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Heqiao celebrates its ancient cultural heritage with a folk art festival
Heqiao sparked a celebration of its long cultural heritage when it kicked off its very first folk art festival last weekend in the ancient town.
Heqiao, in west Hangzhou’s Lin’an District, has developed a deep, rich folk culture since the town developed over 1,300 years ago. There are over 80 art troupes in the area that perform in times of festivity and the performances are always closely linked to local farming, transport and cultural activities.
One such celebration, the Heqiao fish lantern dance, originated from the town’s fishermen and their worshipping rituals to the river god over 100 years ago. Prayers were always said before they set sail in dangerous waters in the hope they would return home safely to their families from fishing trips.
Quiet old street of Heqiao
The Maxiao rolling lantern dance is even older than the fish lantern dance, with a history of 500 years. This ritual sees performers dress up in local costumes, each holding a drum-shaped lantern painted with patterns of the 12 zodiac animals. The lantern is between 1.2 and 2.7 meters tall and fixed with an external ring so performers may roll it via a handle.
Both dances are included on county and provincial level cultural heritage lists. Academics believe the dances have been highly valuable to their researching of west Zhejiang folk traditions.
Another interesting fact is that the Tangchang County government, currently known as Changhua, was once located in Heqiao in the mid-16th century, and a stone plaque inscribed with the “first town in Tangchang” still hangs on the town gate.
The festival also serves local Heqiao food, including maci, a traditional snack made of glutinous rice, coated with crushed peanuts and sugar, and a special all-fish banquet with fish caught from the Liuxi River.
Shanghai Daily had a wander down to the festival last weekend and highlights several places of interest to both history and culture buffs.
Local folklore performances are staged in Heqiao ancient town every Saturday through June 16.
Heqiao Old Street
The Heqiao Old Street, flanked by traditional resident houses, extends over 1,500 meters along Liuxi River. It is paved with slate bricks and divided into upper, middle and lower parts.
Over 100 Hui-style wooden structure buildings, from the Qing Dynasty (1644-1911), still stand there. Words on the buildings’ walls illustrate their functions in the past: Zhenfeng was a cigarette shop, Huiyuan Hall sold traditional Chinese medicine, while Xu Yilong was a grocery store.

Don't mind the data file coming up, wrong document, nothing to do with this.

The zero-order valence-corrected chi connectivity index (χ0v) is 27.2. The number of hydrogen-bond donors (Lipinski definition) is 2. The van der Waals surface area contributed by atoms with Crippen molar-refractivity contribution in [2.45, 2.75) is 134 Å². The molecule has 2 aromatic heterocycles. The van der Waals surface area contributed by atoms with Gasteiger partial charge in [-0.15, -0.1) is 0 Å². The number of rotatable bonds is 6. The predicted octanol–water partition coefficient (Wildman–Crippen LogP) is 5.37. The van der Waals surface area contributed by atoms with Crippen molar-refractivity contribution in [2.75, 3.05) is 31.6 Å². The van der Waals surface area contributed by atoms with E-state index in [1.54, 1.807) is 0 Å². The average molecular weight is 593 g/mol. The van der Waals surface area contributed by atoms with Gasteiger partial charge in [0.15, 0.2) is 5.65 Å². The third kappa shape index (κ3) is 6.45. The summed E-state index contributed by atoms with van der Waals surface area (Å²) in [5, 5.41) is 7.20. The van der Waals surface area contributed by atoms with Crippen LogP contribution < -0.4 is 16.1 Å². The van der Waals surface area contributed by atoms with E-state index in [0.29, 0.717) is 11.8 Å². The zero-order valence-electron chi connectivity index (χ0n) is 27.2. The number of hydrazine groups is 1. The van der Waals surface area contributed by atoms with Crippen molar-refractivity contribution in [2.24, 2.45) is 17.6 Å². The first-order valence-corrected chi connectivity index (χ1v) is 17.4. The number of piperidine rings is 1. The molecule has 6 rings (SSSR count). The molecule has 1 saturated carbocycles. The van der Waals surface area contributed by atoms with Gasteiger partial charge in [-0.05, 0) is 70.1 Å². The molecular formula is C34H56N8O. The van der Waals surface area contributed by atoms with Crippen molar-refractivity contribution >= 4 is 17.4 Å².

Experienced boatmen from Wenzhou and Lishui cities, who had been running the business for generations, once monopolized the several bustling docks along the river and water transportation.
They also owned a clubhouse in the street where guild members met to discuss important issues, while enjoying free meals and lodgings.
Liuxi River and buildings with mottled walls along the river
Liuxi River
Locals name the town’s Liuxi River as a woman’s river, thanks to legendary stories about a forthright woman who refused to be married to a man she did not love.
Three flowing bodies of water, the Lan Stream, Jia Stream and Changhua Stream, meet at its upper stream, while the river bends on the downstream to form the famous “three gorges of west Zhejiang,” namely the Jiulong, Xianggong and Yutan.
Visitors can enjoy kayaking along the 3-kilometer course of the river, while witnessing the breathtaking misty mountains that surround it. A speedboat cruise is also available.
Xiangu Island is said to be the place where He Xiangu, a mythical figure of the Eight Immortals revered in Taoist traditions, rose to the ranks of genie.
Hui-style tiles at Heqiao
War memorials
The town was among the last places seized by Japanese troops in the World War II. The Japanese held it until announcing a formal surrender on September 9, 1945.
In the war museum, you can recover a lost history still unknown to many today.
During the war, Dai Li, head of the Kuomingtang government’s military intelligence service, set up a secretive Sino-US collaborative institution, to train women agents in the field of combat against the Japanese.
Other memorial sites include a monument for the oath-taking ceremony of the war, a historical site of the former Sino-US collaborative hospital and the mausoleum of Qian Xiangjun, who died in the war. 
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